Glycyrrhiza uralensis

From Wikipedia, the free encyclopedia
Jump to navigation Jump to search

Glycyrrhiza uralensis
Glycyrrhizauralensis.jpg
Scientific classification
Kingdom:
(unranked):
(unranked):
(unranked):
Order:
Family:
Genus:
Species:
G. uralensis
Binomial name
Glycyrrhiza uralensis
Synonyms[1]
  • Glycyrrhiza glandulifera Ledeb.

Glycyrrhiza uralensis, also known as Chinese liquorice,[2] is a flowering plant native to Asia. It is used as a sweetener and in traditional Chinese medicine.[3]

Traditional uses[edit]

Liquorice root, or 'radix glycyrrhizae', is one of the 50 fundamental herbs used in traditional Chinese medicine, where it has the name gancao (kan-tsao; Chinese: 甘草, pinyin: gāncǎo). It is used in Chinese medicine to harmonize other herbs and to reduce the harsh effects of other herbs.[3] It is usually collected in spring and autumn, when it is removed from the rootlet and dried in the sun. Liquorice root is most commonly produced in the Shanxi, Gansu and Xinjiang regions of China.[4]

Side effects[edit]

Liquorice root contains glycyrrhizin, which may affect blood pressure, blood potassium levels or have untoward effects during pregnancy.[5] Overuse of licorice may induce weakness, headache, blurred vision, nosebleed, anxiety, or shortness of breath.[6] Other common side effects may include missed menstrual periods, fluid retention or sexual problems in men.[6]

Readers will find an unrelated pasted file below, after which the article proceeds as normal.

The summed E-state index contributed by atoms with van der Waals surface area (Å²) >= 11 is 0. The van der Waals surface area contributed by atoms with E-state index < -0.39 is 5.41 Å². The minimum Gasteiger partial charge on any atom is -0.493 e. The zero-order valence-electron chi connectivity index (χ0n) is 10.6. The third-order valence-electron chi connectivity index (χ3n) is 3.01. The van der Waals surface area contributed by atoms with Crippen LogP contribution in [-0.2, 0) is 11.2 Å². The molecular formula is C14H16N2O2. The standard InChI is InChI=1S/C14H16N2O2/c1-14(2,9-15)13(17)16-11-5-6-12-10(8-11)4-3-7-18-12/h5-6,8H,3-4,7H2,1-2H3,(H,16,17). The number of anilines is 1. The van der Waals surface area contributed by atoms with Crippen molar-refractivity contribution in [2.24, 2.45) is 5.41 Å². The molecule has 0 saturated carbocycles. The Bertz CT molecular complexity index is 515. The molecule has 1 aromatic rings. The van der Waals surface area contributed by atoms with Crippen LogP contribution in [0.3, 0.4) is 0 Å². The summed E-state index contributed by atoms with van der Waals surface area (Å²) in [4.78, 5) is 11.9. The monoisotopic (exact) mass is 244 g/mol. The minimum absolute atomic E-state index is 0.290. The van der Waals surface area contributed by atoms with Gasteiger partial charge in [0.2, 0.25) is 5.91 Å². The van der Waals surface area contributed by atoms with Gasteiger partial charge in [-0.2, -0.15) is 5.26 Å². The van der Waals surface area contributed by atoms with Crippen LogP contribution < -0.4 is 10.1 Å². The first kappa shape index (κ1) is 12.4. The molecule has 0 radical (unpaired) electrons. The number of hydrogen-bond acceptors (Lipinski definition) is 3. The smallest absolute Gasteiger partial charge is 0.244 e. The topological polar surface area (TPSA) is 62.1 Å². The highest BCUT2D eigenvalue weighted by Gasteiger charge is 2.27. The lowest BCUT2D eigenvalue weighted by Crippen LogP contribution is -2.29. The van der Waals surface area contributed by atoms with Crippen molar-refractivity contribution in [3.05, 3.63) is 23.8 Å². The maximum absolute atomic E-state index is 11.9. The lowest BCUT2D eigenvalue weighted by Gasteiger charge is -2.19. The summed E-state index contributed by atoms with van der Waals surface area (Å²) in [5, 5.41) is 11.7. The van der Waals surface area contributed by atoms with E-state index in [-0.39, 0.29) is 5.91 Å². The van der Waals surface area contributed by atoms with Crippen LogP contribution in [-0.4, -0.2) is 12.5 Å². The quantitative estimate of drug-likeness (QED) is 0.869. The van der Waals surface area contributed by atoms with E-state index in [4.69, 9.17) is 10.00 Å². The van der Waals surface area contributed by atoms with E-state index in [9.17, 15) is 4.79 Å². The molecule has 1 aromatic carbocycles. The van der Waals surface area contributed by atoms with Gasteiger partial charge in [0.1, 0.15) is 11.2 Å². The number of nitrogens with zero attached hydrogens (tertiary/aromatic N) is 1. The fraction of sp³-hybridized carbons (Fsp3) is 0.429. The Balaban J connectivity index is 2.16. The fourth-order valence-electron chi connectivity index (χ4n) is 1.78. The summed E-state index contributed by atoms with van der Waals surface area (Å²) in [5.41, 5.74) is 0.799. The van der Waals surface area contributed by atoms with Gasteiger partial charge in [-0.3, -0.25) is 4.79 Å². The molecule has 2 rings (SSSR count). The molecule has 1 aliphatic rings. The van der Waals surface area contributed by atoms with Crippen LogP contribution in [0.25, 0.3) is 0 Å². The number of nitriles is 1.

See also[edit]

References[edit]

  1. ^ The Plant List: A Working List of All Plant Species, retrieved 7 March 2017
  2. ^ "Glycyrrhiza uralensis". Germplasm Resources Information Network (GRIN). Agricultural Research Service (ARS), United States Department of Agriculture (USDA). Retrieved 30 August 2011.
  3. ^ a b Plants for a Future, retrieved 8 March 2017
  4. ^ “Gan Cao.” Chinese Medical Herbology and Pharmacology. "Archived copy" (PDF). Archived (PDF) from the original on 2016-03-31. Retrieved 2010-07-20.CS1 maint: Archived copy as title (link). 25 April 2010.
  5. ^ "Licorice Root". National Center for Complementary and Integrative Health, US National Institutes of Health. 1 September 2016. Retrieved 1 April 2019.
  6. ^ a b "Licorice". Drugs.com. 14 October 2018. Retrieved 1 April 2019.

External links[edit]